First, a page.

Cody Cassidy readies himself for landing this steer during his Canada Day finals run. Photo by Jordie Dwyer

Third Stampede title slips past Cody Cassidy

One-tenth the difference between Cody and tying brother Curtis for titles

Heartbreak was probably the best description for Donalda’s Cody Cassidy at the 2019 Ponoka Stampede.

Cody made it to the showdown round and posted a fast time of 5.2 seconds as the second cowboy through the gate.

However, Cassidy was beaten out of his third Stampede championship buckle by Tanner Brunner from Ramona, Kansas by the slimmest of margins in steer wrestling — one tenth of a second. A win for Cody would have tied him with brother Curtis, who has three Ponoka Stampede steer wrestling wins in his pocket.

Even with that though, Cody’s performance was a great success financially.

He went home with nearly $13,000, more than half of that coming from his second place finish combined with taking third in the average and ending up tied for the fourth best first round run time.

Cody was also somewhat successful elsewhere on the Canadian Professional Rodeo Association circuit that same week, capturing about $1,700 for a fourth place tie in Williams Lake, B.C. to go with just over $400 from Airdrie.

He got a bit of rest at home before getting back in the saddle for four days of competition and a shot at a huge payoff at the Calgary Stampede, competing in steer wrestling’s A Pool July 5 to 8 (results unavailable at press time).

Meanwhile, brother Curtis wasn’t as fortunate in Ponoka, missing out much of the money in the tie-down roping despite runs of 9.6 and 13.0 on the Stampede’s opening day and also earning a no-time in the steer wrestling on June 28.

He did though have a big part in some other steer wrestling successes, doing the hazing for his brother and several others throughout the week.

However, Curtis managed to earn some cash in Williams Lake — beating out his brother — to place second for just over $3,700. He will also be in Calgary, but will be in steer wrestling’s B Pool that runs July 9 to 12.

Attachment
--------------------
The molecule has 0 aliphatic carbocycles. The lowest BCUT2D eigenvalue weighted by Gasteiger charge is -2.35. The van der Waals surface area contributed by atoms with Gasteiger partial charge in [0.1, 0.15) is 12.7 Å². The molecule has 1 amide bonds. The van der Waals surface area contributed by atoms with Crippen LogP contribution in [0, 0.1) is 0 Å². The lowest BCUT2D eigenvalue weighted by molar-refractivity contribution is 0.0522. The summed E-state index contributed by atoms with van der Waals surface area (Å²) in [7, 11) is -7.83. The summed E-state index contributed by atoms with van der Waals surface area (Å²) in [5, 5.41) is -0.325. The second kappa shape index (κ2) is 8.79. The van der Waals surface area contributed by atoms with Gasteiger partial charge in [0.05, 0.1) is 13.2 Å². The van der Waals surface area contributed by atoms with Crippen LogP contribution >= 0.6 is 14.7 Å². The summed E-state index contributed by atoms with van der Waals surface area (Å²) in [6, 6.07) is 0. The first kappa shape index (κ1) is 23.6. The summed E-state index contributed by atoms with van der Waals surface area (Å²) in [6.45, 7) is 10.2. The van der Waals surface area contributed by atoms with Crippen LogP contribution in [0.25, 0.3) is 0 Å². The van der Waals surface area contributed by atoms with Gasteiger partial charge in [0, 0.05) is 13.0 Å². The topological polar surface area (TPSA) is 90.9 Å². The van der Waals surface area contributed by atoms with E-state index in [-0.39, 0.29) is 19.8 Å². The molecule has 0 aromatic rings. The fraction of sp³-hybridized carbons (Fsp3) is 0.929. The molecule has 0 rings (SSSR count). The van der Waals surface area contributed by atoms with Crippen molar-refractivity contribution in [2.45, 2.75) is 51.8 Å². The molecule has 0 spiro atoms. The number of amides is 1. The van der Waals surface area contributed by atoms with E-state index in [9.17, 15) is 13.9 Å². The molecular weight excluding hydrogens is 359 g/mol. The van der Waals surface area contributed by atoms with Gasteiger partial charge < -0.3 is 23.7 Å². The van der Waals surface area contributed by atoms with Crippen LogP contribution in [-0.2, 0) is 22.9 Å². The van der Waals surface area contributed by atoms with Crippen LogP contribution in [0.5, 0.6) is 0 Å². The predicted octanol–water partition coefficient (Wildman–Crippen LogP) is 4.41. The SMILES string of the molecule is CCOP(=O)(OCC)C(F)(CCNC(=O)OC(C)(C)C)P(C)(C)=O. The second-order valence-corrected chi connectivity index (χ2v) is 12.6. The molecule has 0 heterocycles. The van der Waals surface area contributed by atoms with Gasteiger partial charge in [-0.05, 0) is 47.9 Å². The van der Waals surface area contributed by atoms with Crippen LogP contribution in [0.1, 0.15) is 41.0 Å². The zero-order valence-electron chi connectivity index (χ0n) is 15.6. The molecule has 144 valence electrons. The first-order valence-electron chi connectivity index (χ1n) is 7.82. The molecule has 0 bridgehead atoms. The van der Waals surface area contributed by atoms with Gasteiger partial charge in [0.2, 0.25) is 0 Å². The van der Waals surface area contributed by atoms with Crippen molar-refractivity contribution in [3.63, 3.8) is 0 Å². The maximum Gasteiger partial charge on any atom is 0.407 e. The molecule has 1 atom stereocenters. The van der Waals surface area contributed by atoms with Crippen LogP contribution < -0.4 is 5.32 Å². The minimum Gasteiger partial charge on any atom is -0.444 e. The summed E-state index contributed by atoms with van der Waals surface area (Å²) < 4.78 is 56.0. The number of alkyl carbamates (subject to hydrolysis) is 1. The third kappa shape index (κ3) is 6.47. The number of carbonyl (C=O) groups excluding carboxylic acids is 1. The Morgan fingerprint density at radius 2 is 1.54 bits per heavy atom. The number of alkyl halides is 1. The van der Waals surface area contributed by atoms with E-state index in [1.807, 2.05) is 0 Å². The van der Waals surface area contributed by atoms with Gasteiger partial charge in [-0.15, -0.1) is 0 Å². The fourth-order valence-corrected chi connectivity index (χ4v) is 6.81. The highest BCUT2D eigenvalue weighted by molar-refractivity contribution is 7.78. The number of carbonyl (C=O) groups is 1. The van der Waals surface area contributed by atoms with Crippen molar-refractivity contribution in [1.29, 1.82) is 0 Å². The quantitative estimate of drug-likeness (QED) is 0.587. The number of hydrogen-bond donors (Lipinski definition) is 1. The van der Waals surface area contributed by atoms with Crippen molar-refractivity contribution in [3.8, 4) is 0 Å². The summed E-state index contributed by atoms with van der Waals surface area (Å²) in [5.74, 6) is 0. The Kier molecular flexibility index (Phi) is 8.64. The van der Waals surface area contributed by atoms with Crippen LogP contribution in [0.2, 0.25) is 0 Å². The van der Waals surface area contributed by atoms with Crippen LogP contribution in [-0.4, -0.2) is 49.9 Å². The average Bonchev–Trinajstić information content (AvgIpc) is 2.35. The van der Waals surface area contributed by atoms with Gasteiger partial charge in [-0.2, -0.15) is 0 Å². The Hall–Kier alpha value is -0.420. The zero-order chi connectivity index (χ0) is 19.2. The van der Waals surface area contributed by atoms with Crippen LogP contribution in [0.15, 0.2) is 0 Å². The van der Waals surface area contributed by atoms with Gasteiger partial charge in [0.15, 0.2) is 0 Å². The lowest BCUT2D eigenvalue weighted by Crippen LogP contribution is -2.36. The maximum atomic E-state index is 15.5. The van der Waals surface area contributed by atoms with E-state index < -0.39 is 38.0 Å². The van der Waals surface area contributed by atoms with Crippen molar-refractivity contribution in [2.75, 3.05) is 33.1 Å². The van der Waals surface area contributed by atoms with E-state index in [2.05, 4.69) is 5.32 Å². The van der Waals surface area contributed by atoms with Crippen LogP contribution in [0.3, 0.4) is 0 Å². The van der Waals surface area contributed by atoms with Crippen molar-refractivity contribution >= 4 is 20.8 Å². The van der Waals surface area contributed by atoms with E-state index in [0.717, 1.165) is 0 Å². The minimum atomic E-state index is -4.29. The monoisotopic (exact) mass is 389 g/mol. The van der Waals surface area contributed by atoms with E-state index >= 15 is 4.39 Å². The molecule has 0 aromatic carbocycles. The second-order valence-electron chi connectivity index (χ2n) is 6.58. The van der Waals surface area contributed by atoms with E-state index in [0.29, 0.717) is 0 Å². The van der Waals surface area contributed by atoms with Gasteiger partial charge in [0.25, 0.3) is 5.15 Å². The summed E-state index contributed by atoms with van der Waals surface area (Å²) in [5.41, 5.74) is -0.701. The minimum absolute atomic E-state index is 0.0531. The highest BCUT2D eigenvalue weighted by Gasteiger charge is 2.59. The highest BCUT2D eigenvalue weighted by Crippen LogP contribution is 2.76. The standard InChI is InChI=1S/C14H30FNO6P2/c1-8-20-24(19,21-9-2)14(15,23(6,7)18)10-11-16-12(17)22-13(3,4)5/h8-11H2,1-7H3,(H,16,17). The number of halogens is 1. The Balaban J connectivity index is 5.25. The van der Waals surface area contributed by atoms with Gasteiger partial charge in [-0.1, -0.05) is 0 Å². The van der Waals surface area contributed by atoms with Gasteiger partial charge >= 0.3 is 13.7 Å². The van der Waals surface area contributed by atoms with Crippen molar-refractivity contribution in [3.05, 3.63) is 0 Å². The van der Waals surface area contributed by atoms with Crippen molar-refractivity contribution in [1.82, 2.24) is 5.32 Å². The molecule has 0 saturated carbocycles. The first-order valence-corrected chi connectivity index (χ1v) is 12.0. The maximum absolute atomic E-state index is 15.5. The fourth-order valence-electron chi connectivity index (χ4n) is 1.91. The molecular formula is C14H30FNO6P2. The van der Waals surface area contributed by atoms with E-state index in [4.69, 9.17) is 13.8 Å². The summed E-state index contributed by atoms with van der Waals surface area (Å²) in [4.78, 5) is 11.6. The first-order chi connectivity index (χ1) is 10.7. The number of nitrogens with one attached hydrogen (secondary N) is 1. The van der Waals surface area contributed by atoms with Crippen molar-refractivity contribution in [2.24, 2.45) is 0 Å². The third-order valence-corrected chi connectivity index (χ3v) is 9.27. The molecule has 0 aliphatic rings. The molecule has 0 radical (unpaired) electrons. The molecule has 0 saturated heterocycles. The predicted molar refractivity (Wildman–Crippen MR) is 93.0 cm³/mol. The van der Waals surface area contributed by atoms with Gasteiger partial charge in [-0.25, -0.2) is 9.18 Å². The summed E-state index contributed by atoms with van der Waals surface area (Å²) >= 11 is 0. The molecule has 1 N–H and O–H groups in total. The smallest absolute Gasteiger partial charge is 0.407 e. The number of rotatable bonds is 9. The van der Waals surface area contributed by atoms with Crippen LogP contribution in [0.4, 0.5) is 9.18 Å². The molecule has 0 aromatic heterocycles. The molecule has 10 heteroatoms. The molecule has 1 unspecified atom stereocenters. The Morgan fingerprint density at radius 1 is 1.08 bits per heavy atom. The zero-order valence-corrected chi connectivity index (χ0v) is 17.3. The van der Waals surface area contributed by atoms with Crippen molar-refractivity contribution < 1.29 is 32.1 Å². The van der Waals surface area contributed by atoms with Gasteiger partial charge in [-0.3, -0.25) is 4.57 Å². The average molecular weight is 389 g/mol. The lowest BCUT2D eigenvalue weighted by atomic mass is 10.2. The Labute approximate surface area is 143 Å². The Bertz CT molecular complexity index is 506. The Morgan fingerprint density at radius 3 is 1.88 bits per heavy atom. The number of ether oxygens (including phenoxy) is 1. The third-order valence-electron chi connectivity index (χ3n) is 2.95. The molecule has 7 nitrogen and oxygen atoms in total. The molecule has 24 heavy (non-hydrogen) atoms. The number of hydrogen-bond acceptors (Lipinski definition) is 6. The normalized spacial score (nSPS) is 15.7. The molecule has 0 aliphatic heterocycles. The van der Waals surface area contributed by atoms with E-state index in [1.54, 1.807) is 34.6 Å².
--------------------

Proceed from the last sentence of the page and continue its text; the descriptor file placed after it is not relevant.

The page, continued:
Other Ponoka results

The Ponoka Stampede is always a great show, though the results were not what many of area competitors would have liked to see.

Bashaw’s own bareback rider Jacob Stemo, who last year made the Canadian Finals Rodeo in his first season as a professional, put up a solid score of 82.75 in the June 28 performance. However, that proved only good enough to end up in 20th spot.

The barrel racing included three area competitors — the Donalda mother and daughter pairing of Shannon Leguerrier and Shaylee McMann as well as Bashaw’s Marci Laye — though their results left them well back of top 12 finalists.

McMann was the best of the three, posting a run of 18.203 on June 26, followed by Leguerrier’s same day time of 18.281. Laye came in with an 18.628 on June 27.

Meeting Creek bull rider Garrett Green was also in Ponoka, but wasn’t able to hold on for the full eight second ride on June 30.

 

Cody Cassidy’s Canada Day finals run of 5.8 earned him second place money and a spot in that evening’s showdown round, where he was edged out for the title. Photo by Jordie Dwyer

Cody Cassidy looks up to take stock of his finals run on July 1 at the Ponoka Stampede and is satisfied to see he made the showdown round. Photo by Jordie Dwyer

Shannon Leguerrier from Donalda rounds the last barrel of her Stampede run June 26.

Donalda’s Shaylee McMann makes the turn around barrel number two during her June 26 run at the Ponoka Stampede. Photo by Jordie Dwyer

Jacob Stemo of Bashaw looks good in this June 28 bareback ride, scoring an 82.75 on Soap Bubbles, though wasn’t able to break into the money or the top 12 in Ponoka. Photo by Emily Jaycox

Bashaw’s Jacob Stemo goes for a ride June 28 at the Ponoka Stampede, but it wasn’t enough to climb into the bareback top 12. Photo by Emily Jaycox

Great barrel racer and trainer Marci Laye of Bashaw took the final barrel a bit wide on her run June 27 at the Stampede which contributed to a time of 18.628, leaving her over a second back of the top 12. Photo by Emily Jaycox

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